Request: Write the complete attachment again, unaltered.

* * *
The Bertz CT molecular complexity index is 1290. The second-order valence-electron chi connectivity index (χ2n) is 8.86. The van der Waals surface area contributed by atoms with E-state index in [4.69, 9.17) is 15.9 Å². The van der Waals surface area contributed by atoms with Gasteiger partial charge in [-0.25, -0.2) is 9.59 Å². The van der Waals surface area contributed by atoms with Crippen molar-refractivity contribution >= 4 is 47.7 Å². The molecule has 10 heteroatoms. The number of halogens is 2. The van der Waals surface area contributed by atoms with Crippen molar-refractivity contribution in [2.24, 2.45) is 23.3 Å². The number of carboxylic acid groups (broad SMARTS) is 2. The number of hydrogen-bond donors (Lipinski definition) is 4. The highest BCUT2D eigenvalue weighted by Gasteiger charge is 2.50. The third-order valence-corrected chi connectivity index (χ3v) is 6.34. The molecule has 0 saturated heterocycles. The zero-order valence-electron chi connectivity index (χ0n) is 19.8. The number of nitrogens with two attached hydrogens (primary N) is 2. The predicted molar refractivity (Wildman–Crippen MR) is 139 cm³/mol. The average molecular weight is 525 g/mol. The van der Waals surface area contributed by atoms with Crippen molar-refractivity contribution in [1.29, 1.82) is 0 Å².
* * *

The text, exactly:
The Bertz CT molecular complexity index is 1290. The second-order valence-electron chi connectivity index (χ2n) is 8.86. The van der Waals surface area contributed by atoms with E-state index in [4.69, 9.17) is 15.9 Å². The van der Waals surface area contributed by atoms with Gasteiger partial charge in [-0.25, -0.2) is 9.59 Å². The van der Waals surface area contributed by atoms with Crippen molar-refractivity contribution >= 4 is 47.7 Å². The molecule has 10 heteroatoms. The number of halogens is 2. The van der Waals surface area contributed by atoms with Crippen molar-refractivity contribution in [2.24, 2.45) is 23.3 Å². The number of carboxylic acid groups (broad SMARTS) is 2. The number of hydrogen-bond donors (Lipinski definition) is 4. The highest BCUT2D eigenvalue weighted by Gasteiger charge is 2.50. The third-order valence-corrected chi connectivity index (χ3v) is 6.34. The molecule has 0 saturated heterocycles. The zero-order valence-electron chi connectivity index (χ0n) is 19.8. The number of nitrogens with two attached hydrogens (primary N) is 2. The predicted molar refractivity (Wildman–Crippen MR) is 139 cm³/mol. The average molecular weight is 525 g/mol. The van der Waals surface area contributed by atoms with Crippen molar-refractivity contribution in [1.29, 1.82) is 0 Å².